Hillsboro council OKs annexation for church project

ORIGINALLY WRITTEN DON RATZLAFF
The Hillsboro City Council approved at its Tuesday meeting the annexation of land for a church and residential development and also gave a green light to the idea of developing a race track for remote-control vehicles at the Sports Complex.

Acting on the recommendation of the city’s Community Planning and Development Commission, the council approved by a 3-0 vote the annexation request initiated by the Hillsboro Mennonite Brethren Church.

The congregation, which lost its meeting facility on Washington Street in a March 2004 fire, is purchasing 16.3 acres within the Prairie Pointe housing development on Hillsboro’s east side.

The plan designates 11.2 acres for the location of a new meeting facility and 5.1 acres for a separate residential development along an extended Prairie Pointe Street that would eventually run from C Street to A Street.

The housing portion of the project would be directed and financed by an independent developer, not the church.

The council also approved Ordinance 1117, which changes the zoning of the property from “agricultural use” to “low density residential.”

Agenda items recommending approval of the preliminary and final plats for the project were deferred to the Dec. 6 meeting because some details still needed to be addressed.

The annexation recommendation was approved after a brief discussion. After the vote, Councilor Len Coryea asked whether the new development would be required to include sidewalks along Prairie Pointe Street-an issue raised by the Community Planning and Development Commission.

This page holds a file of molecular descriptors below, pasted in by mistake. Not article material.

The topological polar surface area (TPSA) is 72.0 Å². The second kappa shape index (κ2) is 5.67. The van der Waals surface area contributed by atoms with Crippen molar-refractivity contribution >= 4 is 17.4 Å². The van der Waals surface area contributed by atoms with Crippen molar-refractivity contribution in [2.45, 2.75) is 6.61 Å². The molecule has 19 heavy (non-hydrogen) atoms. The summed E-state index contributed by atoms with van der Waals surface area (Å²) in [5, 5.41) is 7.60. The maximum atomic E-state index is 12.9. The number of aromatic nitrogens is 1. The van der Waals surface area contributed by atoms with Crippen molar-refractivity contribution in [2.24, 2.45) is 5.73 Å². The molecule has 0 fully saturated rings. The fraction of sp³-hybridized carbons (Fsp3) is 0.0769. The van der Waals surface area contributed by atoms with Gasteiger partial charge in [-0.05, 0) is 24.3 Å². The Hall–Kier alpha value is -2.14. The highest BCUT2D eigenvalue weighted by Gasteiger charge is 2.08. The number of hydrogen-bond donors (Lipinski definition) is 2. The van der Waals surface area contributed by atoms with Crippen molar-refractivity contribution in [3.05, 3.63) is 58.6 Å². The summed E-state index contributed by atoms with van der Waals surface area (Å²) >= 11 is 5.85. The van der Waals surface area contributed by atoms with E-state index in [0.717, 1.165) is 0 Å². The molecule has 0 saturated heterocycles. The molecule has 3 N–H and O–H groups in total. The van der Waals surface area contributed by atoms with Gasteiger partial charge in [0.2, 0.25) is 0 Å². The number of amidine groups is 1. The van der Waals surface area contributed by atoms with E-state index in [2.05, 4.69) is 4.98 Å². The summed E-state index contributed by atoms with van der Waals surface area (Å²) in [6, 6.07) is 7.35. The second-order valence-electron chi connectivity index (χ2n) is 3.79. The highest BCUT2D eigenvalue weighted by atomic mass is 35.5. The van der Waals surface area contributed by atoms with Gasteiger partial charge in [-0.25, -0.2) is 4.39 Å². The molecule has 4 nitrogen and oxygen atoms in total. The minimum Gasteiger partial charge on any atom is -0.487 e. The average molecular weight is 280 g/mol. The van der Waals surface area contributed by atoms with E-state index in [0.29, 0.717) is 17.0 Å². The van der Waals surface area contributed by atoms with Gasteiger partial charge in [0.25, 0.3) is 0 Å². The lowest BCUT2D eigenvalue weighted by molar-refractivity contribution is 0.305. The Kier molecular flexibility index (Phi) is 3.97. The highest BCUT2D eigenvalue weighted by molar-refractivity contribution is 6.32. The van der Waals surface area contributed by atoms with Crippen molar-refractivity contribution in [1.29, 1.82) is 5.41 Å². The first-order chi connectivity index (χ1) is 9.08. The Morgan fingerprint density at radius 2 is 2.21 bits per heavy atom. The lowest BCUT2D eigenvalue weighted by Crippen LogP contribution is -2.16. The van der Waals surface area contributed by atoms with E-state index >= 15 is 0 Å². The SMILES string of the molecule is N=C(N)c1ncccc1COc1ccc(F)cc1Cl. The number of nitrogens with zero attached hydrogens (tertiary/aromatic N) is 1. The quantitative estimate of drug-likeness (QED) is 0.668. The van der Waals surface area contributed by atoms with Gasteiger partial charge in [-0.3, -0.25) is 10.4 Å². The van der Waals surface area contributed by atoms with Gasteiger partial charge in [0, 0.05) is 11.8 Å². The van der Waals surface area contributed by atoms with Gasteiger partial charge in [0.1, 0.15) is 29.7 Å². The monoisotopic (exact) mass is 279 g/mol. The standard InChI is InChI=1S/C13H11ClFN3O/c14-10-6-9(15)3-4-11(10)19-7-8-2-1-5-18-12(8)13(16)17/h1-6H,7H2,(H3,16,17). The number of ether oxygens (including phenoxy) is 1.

While city code dictates the addition of sidewalks in new residential developments, the requirement has not been consistently enforced, Coryea noted.

Darrell Driggers, representing HMBC, said the congregation wants to include sidewalks, whether or not the city would require it.

Remote-control race track

Matt Dalke, city recreation director, and Jessey Hiebert, a local enthusiast for remote-control vehicle racing, presented the proposal to develop a permanent track in the Sports Complex for that purpose.

The plan, which has been affirmed by the Hillsboro Recreation Commission, is being instigated by a core of around 15 hobbyists. It calls for an area of ground within the Sports Complex that measures 90 feet by 90 feet and would be situated between the east tennis courts and the fairgrounds arena.

The development would be enclosed by a 4-foot-high chain-link fence that is intended to keep spectators from entering the track area and to enhance its appearance.

Flexible 6-inch drain pipe would be used to create a retaining barrier within the course.

According to the proposal, the project would require existing grass to be scraped away and several loads of low-quality dirt dumped inside the area, using hand tools and a skid loader to shape it.

The project would be funded, built and maintained by the enthusiasts. An initial materials budget indicated an expense of just over $1,740, which would be raised privately.

Dalke said he supported the project on a philosophical basis, noting that it would provide a recreational outlet for children and adults who are not interested in traditional athletic programs.